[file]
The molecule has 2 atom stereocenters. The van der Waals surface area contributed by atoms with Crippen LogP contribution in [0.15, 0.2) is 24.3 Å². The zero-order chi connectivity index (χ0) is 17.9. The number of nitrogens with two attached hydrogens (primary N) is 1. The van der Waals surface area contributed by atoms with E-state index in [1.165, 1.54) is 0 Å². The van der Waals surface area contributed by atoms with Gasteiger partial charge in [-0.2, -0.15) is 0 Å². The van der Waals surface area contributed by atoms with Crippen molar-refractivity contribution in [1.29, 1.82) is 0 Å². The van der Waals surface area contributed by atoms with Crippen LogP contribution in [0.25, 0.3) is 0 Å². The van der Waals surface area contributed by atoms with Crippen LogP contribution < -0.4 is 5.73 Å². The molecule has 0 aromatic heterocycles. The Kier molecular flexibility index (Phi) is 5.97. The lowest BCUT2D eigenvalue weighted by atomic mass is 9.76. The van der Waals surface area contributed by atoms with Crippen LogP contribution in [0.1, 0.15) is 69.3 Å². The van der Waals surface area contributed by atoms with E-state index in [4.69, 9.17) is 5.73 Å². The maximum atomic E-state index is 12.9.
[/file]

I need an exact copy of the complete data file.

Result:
The molecule has 2 atom stereocenters. The van der Waals surface area contributed by atoms with Crippen LogP contribution in [0.15, 0.2) is 24.3 Å². The zero-order chi connectivity index (χ0) is 17.9. The number of nitrogens with two attached hydrogens (primary N) is 1. The van der Waals surface area contributed by atoms with E-state index in [1.165, 1.54) is 0 Å². The van der Waals surface area contributed by atoms with Gasteiger partial charge in [-0.2, -0.15) is 0 Å². The van der Waals surface area contributed by atoms with Crippen molar-refractivity contribution in [1.29, 1.82) is 0 Å². The van der Waals surface area contributed by atoms with Crippen LogP contribution in [0.25, 0.3) is 0 Å². The van der Waals surface area contributed by atoms with Crippen LogP contribution < -0.4 is 5.73 Å². The molecule has 0 aromatic heterocycles. The Kier molecular flexibility index (Phi) is 5.97. The lowest BCUT2D eigenvalue weighted by atomic mass is 9.76. The van der Waals surface area contributed by atoms with Crippen LogP contribution in [0.1, 0.15) is 69.3 Å². The van der Waals surface area contributed by atoms with E-state index in [4.69, 9.17) is 5.73 Å². The maximum atomic E-state index is 12.9.